The Winter Perch Search!By Mike Frisch - January 30, 2016
The first step in finding winter perch is choosing the right body of water, targeting a lake with a reputation for producing jumbos is sound advice. Lots of Minnesota's bigger bodies of water host good numbers and good -sized perch as well. Mille Lacs, Leech Lake, and Winnibigoshish are three lakes that draw a great deal of winter perch angling attention. Closer to home, Ottertail Lake and Big Stone Lake are two favorites.
Once a lake has been chosen, the next step is finding the fish that swim there. Basins and flats are typical winter hotspots and the key when fishing those locations is drilling holes until a perch school is located. Winter perch are notorious for roaming so staying on the move is important. In fact, winter perch will often move from day to day and even within the same day so mobility is vital.
In addition to drilling lots of holes, another key becomes using a fishing lure that quickly gains the attention of nearby fish. Jigging spoons, especially those with a fluttering action, are very good at this as they cause a great deal of commotion on the fall, a commotion that seems to say "here I am" to nearby fish! Often times, I will use a jigging spoon when "hole hopping" in search mode trying to quickly locate fish. Once found, I will continue to use a jigging spoon as long as the fish will eat it. If, however, they are a bit reluctant, then switching to a more finesse-style approach is necessary.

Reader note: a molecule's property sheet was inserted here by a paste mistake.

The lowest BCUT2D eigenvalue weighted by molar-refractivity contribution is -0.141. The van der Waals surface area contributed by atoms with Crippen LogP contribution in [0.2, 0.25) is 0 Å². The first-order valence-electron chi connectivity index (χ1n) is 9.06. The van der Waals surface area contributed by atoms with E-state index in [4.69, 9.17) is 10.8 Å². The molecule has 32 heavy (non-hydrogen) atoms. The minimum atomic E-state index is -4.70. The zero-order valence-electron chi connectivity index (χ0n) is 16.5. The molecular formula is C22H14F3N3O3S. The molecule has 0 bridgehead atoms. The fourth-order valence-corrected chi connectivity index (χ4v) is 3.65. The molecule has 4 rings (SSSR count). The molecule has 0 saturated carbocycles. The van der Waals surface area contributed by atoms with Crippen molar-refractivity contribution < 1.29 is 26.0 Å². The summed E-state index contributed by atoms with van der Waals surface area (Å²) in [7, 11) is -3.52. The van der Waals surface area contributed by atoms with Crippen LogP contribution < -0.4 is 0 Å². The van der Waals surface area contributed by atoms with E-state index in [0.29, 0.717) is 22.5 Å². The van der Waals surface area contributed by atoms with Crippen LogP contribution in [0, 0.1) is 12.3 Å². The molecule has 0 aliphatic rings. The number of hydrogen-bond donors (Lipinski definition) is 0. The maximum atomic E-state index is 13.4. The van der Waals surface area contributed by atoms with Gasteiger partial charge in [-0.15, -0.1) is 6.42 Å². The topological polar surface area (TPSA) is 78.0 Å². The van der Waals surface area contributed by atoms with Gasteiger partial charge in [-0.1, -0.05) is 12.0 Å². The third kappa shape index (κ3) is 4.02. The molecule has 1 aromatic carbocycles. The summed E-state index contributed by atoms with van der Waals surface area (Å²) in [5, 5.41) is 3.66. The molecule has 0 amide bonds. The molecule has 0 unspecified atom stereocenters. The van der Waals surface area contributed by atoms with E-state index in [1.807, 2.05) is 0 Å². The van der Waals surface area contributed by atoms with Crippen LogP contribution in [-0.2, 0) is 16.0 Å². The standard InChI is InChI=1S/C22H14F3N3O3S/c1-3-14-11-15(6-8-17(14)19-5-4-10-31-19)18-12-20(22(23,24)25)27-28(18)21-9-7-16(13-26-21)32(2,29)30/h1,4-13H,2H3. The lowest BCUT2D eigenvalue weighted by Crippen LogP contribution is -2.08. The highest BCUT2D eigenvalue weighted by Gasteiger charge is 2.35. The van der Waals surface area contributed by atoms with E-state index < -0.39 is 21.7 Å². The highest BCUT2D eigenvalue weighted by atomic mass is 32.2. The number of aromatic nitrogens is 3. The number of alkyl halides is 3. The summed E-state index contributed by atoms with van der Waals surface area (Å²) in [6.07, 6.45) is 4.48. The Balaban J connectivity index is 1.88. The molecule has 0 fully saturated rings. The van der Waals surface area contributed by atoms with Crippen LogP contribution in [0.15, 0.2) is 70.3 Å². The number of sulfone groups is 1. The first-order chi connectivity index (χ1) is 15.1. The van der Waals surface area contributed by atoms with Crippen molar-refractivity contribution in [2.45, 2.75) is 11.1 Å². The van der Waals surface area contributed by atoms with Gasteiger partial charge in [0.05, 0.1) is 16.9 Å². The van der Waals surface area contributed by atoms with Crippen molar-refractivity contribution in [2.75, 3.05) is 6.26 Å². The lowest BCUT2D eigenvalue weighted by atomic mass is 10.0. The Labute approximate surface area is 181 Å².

For example, this winter I have been on Big Stone Lake several times and the fish have found the new Buck-Shot Flutter Spoon to their liking. This bait flutters on the fall and has a high-pitched glass rattle for more attraction. I have been tipping the spoon with several spikes and fishing it very aggressively, snapping it up and letting it fall.
Fish seen on the sonar screen often are triggered into biting with a pause in the jigging action giving them a chance to eat. This technique has been downright lethal as the spoon also allows me to quickly get back down in the water column to a pack of hungry fish when one has been caught. Though I haven't needed to do it too often, a switch to a tiny tungsten jig tipped with spikes has been effective if the fish won't hit the spoon.
The flutter spoon comes in several colors, though I have had really good results with the UV Glo-Perch and UV Pink Tiger patterns. Though available in three sizes, the 1/16-ounce size is perfect for perch.
Once I find an area that has fish present, it often pays to spend some time there as the fish seem to often hold in small groups that roam through periodically. If I get on some fish, they disappear and don't reappear within a half an hour or so, then I resume the search.
If your winter plans include a search for perch, following some of the tips just presented can probably help make that search successful. As always, good luck on the ice and remember to include a youngster in your next outdoor adventure!